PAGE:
Of course Hiro and Tadashi are orphans, raised from childhood by their hardworking, likable Aunt Cass (Maya Rudolph). In Tadashi’s fellow nerds at school, Hiro finds an adoptive family of sorts, as conveniently diverse as an episode of Clifford.
Following the comics, each has a different specialty as well as a quirky nickname: Gruff engineering whiz GoGo Tomago (Jamie Chung), timid laser specialist Wasabi (Damon Wayans), bubbly chemistry expert Honey Lemon (Genesis Rodriguez) and dropout class clown Fredzilla (T.J. Miller).
The characterizations are one-note, and Wasabi in particular is too often the butt of comic-relief jokes, but it’s refreshing to see a Hollywood cartoon in which both girls and guys can be smart and competent, and nearly everyone is likable and decent.
Nearly everyone, of course, but the obligatory mystery villain, an ominous figure in a kabuki mask. Actual Japanese cartoons sometimes manage to dispense with traditional villains, but Disney hasn’t learned to do this, and, anyway, at some point, Big Hero 6 has to get around to being a superhero story.
That’s almost too bad, since the things that are freshest about it have nothing to do with the comic-book genre. At least the conflict grows organically out of the story, and the action, with the San Fransokyo setting, is the sort of thing 3-D was invented for.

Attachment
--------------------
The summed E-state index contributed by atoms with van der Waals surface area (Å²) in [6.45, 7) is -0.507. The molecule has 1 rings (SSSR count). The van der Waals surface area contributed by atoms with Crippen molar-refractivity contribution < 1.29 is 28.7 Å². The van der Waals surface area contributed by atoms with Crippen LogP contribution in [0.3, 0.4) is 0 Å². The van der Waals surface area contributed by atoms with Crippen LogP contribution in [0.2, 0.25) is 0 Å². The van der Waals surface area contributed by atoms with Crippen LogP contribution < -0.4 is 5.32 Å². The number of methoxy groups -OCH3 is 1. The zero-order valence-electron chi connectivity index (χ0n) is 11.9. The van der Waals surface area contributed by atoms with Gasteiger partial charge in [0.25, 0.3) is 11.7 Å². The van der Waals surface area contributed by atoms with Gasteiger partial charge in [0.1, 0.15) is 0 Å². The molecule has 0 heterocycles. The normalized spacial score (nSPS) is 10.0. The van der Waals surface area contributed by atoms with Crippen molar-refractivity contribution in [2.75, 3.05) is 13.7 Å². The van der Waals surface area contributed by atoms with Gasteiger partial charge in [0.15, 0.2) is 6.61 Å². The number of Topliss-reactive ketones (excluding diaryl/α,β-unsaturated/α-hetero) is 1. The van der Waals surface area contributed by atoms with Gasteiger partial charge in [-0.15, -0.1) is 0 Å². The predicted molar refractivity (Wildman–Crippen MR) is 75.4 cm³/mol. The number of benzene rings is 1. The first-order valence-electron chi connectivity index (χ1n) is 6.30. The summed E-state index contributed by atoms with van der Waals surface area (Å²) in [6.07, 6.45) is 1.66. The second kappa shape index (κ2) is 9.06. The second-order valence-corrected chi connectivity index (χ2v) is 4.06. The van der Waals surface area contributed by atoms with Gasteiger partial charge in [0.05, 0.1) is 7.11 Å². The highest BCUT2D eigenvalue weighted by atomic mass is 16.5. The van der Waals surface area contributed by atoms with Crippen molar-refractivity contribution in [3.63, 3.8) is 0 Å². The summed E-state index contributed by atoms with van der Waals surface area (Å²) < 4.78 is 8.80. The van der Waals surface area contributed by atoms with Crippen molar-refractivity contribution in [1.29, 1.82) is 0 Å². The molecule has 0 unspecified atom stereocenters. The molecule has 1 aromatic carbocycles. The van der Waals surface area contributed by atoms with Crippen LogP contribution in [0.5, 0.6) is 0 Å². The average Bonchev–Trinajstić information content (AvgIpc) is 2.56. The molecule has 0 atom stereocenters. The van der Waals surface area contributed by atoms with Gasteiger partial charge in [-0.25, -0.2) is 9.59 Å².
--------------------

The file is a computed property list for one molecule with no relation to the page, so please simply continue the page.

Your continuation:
Like the robot pals in The Iron Giant and T2: Judgment Day, Baymax winds up exceeding his original programming — but where those robots were weapons humanized by bonding with a young boy, Baymax is a caregiver who becomes weaponized. Instead of the boy teaching the robot that it’s wrong to kill, the moral lesson ultimately goes the other way.
Themes of grief and loss are common in family films, but Big Hero 6 deals with them with a rare directness, adding darker notes of revenge fantasy and egocentrism. Where Frozen shied away from the darkness of Elsa’s intended trajectory, Big Hero 6 allows Hiro real moral flaws and real redemption.
Family audiences have had a rough time lately. Last year, there wasn’t much beyond Monsters University and Frozen. This year, there has been very little beyond The LEGO Movie, a movie with lots of cleverness but little emotional resonance. This film has plenty of both.
Big Hero 6 may be a little too glib to reach the heights of The Incredibles or The Iron Giant, but if you can’t have Brad Bird, this is pretty much the next best thing.
P.S. Big Hero 6 is preceded by Feast, an adorable, wordless short in the 3-D hybrid hand-drawn/computer animated style of 2012’s Paperman. Feast offers a dog’s-eye view on the ups and downs of his owner’s social life, seen through the lens of what C.S. Lewis, describing a bear’s point of view in That Hideous Strength, called “cupboard loves.”
In six minutes, Feast is hilarious, endearing, touching and finally uplifting in a way I can’t even convey without spoiling it. These days, even the best animated features are often surpassed by the short features preceding them, and that’s the case here. Don’t miss it in 3-D.
Caveat Spectator: Stylized action and peril; some rude humor; thematic elements. Might be a bit too much for sensitive youngsters.